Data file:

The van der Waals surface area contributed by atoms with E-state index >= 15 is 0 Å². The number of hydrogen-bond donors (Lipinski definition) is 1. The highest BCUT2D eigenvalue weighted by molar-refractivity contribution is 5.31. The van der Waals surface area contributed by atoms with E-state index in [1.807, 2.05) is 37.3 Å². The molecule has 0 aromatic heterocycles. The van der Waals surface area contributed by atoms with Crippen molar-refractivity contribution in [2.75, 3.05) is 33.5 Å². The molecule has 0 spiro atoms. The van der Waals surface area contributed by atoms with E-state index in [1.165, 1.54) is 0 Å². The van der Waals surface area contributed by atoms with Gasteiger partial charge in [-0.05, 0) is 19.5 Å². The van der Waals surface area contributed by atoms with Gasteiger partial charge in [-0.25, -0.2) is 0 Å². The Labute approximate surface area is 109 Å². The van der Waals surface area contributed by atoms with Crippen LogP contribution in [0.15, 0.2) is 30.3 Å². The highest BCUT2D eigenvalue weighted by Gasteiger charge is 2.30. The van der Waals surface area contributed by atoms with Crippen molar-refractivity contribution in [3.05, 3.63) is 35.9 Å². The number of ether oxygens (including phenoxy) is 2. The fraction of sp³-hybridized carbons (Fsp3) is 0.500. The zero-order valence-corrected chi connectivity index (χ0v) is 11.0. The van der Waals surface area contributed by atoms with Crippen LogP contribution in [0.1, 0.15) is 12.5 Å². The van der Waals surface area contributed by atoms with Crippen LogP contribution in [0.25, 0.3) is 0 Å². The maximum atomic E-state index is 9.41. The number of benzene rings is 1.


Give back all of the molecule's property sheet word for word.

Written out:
The van der Waals surface area contributed by atoms with E-state index >= 15 is 0 Å². The number of hydrogen-bond donors (Lipinski definition) is 1. The highest BCUT2D eigenvalue weighted by molar-refractivity contribution is 5.31. The van der Waals surface area contributed by atoms with E-state index in [1.807, 2.05) is 37.3 Å². The molecule has 0 aromatic heterocycles. The van der Waals surface area contributed by atoms with Crippen molar-refractivity contribution in [2.75, 3.05) is 33.5 Å². The molecule has 0 spiro atoms. The van der Waals surface area contributed by atoms with E-state index in [1.165, 1.54) is 0 Å². The van der Waals surface area contributed by atoms with Gasteiger partial charge in [-0.05, 0) is 19.5 Å². The van der Waals surface area contributed by atoms with Gasteiger partial charge in [-0.25, -0.2) is 0 Å². The Labute approximate surface area is 109 Å². The van der Waals surface area contributed by atoms with Crippen LogP contribution in [0.15, 0.2) is 30.3 Å². The highest BCUT2D eigenvalue weighted by Gasteiger charge is 2.30. The van der Waals surface area contributed by atoms with Crippen molar-refractivity contribution in [3.05, 3.63) is 35.9 Å². The number of ether oxygens (including phenoxy) is 2. The fraction of sp³-hybridized carbons (Fsp3) is 0.500. The zero-order valence-corrected chi connectivity index (χ0v) is 11.0. The van der Waals surface area contributed by atoms with Crippen LogP contribution in [0.1, 0.15) is 12.5 Å². The van der Waals surface area contributed by atoms with Crippen LogP contribution in [0.25, 0.3) is 0 Å². The maximum atomic E-state index is 9.41. The number of benzene rings is 1.